"Memories" is made up of three separate science-fiction stories. In the first, "Magnetic Rose," four space travelers are drawn into an abandoned spaceship that contains a world created by ... See full summary »
A trilogy of separate stories. In "Labyrinth labyrinthos", a girl and her cat enter a strange world. In "Running Man", a racer takes on the ultimate opponent. In "Construction Cancellation Order", a man must shut down worker robots.
A traveler is confronted by spirits in an abandoned shrine; a story of honor and firefighting in ancient Japan; a white bear defends the royal family from a monstrous red demon; ragtag soldiers battle a robotic force in futuristic Japan.
In Treasure Town, life can be both peaceful and violent. This is never truer than for our heroes, Black and White - two street kids who claim to traverse the urban city as if it were their ... See full summary »
"Magnetic Rose" is about what happens when a deep space corporate freighter is called upon to investigate a distress signal from what ought to be a derelict space station. The space station... See full summary »
Rei is a young inventor living in the U.K. in the middle of the 19th century. Shortly before the first ever World Expo, a marvelous invention called the "Steam Ball", behind which a menacing power is hidden, arrives at his door from his grandfather Roid in the U.S. Meanwhile the nefarious Ohara Foundation has sent men to acquire theSteam Ball so that they can use its power towards their own illicit ends. Written by
Bruce Osborne <firstname.lastname@example.org>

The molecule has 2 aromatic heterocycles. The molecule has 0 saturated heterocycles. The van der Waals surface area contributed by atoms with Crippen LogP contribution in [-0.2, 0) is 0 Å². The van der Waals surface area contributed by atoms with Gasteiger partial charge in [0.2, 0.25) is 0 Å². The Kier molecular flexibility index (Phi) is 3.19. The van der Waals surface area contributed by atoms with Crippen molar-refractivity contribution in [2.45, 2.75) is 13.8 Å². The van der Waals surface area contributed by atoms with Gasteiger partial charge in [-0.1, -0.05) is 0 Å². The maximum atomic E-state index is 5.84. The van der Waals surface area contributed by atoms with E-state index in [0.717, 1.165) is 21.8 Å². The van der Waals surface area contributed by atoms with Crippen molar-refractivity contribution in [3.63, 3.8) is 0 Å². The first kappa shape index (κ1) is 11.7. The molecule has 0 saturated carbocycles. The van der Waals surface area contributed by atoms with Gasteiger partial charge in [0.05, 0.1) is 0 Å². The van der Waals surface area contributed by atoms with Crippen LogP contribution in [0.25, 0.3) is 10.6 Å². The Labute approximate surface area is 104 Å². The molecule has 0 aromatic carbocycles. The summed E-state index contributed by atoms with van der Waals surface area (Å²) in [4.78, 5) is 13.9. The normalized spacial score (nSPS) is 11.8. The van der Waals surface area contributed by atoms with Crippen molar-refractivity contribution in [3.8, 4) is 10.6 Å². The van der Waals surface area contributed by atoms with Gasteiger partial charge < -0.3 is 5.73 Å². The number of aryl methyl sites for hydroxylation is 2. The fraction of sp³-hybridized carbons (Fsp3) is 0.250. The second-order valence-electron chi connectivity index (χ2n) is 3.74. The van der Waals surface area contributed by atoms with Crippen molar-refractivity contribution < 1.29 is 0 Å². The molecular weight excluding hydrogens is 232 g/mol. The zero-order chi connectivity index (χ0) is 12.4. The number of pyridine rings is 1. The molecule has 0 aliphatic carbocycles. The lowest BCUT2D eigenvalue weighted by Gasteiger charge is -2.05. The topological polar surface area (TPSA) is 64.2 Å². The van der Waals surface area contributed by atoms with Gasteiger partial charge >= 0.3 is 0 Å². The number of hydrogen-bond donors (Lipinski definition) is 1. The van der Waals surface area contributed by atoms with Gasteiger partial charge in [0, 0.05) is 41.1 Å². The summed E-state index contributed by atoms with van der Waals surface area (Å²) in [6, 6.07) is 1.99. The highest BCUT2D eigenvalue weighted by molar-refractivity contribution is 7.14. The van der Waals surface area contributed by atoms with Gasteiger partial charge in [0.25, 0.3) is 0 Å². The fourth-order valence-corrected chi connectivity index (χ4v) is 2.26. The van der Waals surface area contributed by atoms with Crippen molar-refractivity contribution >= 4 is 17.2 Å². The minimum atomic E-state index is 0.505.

When Ray is walking through the city of Manchester at the beginning of the movie, for a few seconds Karl Marx and Friedrich Engels can be seen talking together on the street (Marx is the smaller one with white hair and beard; Engels is the taller one with the mustache). Both men were living in Britain at the time the film takes place. See more »
Dr. Lloyd Steam:
And what would men do with this new technology? Plunge the world into war and chaos?
Dr. Eddie Steam:
But that very chaos would transform us. the heart adapts to reality.
Dr. Lloyd Steam:
[Points a gun at Eddie]
But the heart comes first, Eddie!
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Under the end credits, images of future events in the lives of the characters are shown. See more »
Steamboy has such a rare quality of production values that it almost merits a viewing for the aesthetics alone. But there is a story to the film; and although the hardcore fans of Otomo may have been expecting something a little deeper, and although the pacing and characterization is notably flawed, it still stands as an extremely fun yarn with no shortage of what you'd expect from a classic action/adventure flick. The film, in many respects, is comparable to works like Sky Captain and the Indiana Jones films; a classic storytelling style somewhat augmented for a modern audience.
Numerous characters such as Scarlett and the henchmen are essentially devoid of anything resembling development. Scarlett in particular seems to have had her personal developments skipped or accelerated just to give a comic or emotional foil to Ray and the others, and it sticks out noticeably. She's given the typical "redeeming moment" at the end of the film that has no real grounding or weight considering her screen presence; it comes and goes without making a single ripple in an audience.
Essentially, Steamboy crams too many action set pieces and grand ideas into a story too lightweight to fully support them, and the plot suffers because of it. But it's far from lacking meaning or emotion, so as long as you can detach yourself from expectations you're assured quite a ride.
As a final note, if anyone finds the explicit diatribes concerning science a little distracting, try to keep in mind that they all come from your stereotypical mad scientists types. It becomes somewhat more plausible!
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